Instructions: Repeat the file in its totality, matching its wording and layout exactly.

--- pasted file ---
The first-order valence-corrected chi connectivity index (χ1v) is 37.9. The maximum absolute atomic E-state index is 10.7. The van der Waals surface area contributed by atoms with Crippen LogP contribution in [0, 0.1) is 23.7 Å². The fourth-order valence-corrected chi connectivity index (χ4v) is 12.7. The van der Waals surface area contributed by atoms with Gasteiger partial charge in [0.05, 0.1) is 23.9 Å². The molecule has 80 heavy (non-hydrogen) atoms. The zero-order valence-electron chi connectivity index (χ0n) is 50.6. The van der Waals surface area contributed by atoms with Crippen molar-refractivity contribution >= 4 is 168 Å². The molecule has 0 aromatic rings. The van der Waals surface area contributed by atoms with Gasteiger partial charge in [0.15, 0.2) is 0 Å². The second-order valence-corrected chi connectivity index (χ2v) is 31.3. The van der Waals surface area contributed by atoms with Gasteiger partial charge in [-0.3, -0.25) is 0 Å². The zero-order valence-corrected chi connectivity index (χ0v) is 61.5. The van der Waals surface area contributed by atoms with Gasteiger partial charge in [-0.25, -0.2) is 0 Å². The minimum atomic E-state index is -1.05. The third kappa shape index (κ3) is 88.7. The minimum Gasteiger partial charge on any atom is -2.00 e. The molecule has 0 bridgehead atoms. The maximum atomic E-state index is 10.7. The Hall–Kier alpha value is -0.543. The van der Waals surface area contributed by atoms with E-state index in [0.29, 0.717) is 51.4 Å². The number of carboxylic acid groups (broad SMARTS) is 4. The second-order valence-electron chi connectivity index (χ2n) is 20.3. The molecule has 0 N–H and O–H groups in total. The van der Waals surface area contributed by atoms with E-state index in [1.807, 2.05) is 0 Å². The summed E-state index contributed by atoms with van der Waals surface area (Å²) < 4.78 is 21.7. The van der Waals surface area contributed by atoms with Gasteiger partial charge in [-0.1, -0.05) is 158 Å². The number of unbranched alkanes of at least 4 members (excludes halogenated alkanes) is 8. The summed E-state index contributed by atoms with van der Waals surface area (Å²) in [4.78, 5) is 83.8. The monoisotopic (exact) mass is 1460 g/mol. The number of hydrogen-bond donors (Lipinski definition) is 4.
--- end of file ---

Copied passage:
The first-order valence-corrected chi connectivity index (χ1v) is 37.9. The maximum absolute atomic E-state index is 10.7. The van der Waals surface area contributed by atoms with Crippen LogP contribution in [0, 0.1) is 23.7 Å². The fourth-order valence-corrected chi connectivity index (χ4v) is 12.7. The van der Waals surface area contributed by atoms with Gasteiger partial charge in [0.05, 0.1) is 23.9 Å². The molecule has 80 heavy (non-hydrogen) atoms. The zero-order valence-electron chi connectivity index (χ0n) is 50.6. The van der Waals surface area contributed by atoms with Crippen molar-refractivity contribution >= 4 is 168 Å². The molecule has 0 aromatic rings. The van der Waals surface area contributed by atoms with Gasteiger partial charge in [0.15, 0.2) is 0 Å². The second-order valence-corrected chi connectivity index (χ2v) is 31.3. The van der Waals surface area contributed by atoms with Gasteiger partial charge in [-0.3, -0.25) is 0 Å². The zero-order valence-corrected chi connectivity index (χ0v) is 61.5. The van der Waals surface area contributed by atoms with Gasteiger partial charge in [-0.25, -0.2) is 0 Å². The minimum atomic E-state index is -1.05. The third kappa shape index (κ3) is 88.7. The minimum Gasteiger partial charge on any atom is -2.00 e. The molecule has 0 bridgehead atoms. The maximum atomic E-state index is 10.7. The Hall–Kier alpha value is -0.543. The van der Waals surface area contributed by atoms with E-state index in [0.29, 0.717) is 51.4 Å². The number of carboxylic acid groups (broad SMARTS) is 4. The second-order valence-electron chi connectivity index (χ2n) is 20.3. The molecule has 0 N–H and O–H groups in total. The van der Waals surface area contributed by atoms with E-state index in [1.807, 2.05) is 0 Å². The summed E-state index contributed by atoms with van der Waals surface area (Å²) < 4.78 is 21.7. The van der Waals surface area contributed by atoms with Gasteiger partial charge in [-0.1, -0.05) is 158 Å². The number of unbranched alkanes of at least 4 members (excludes halogenated alkanes) is 8. The summed E-state index contributed by atoms with van der Waals surface area (Å²) in [4.78, 5) is 83.8. The monoisotopic (exact) mass is 1460 g/mol. The number of hydrogen-bond donors (Lipinski definition) is 4.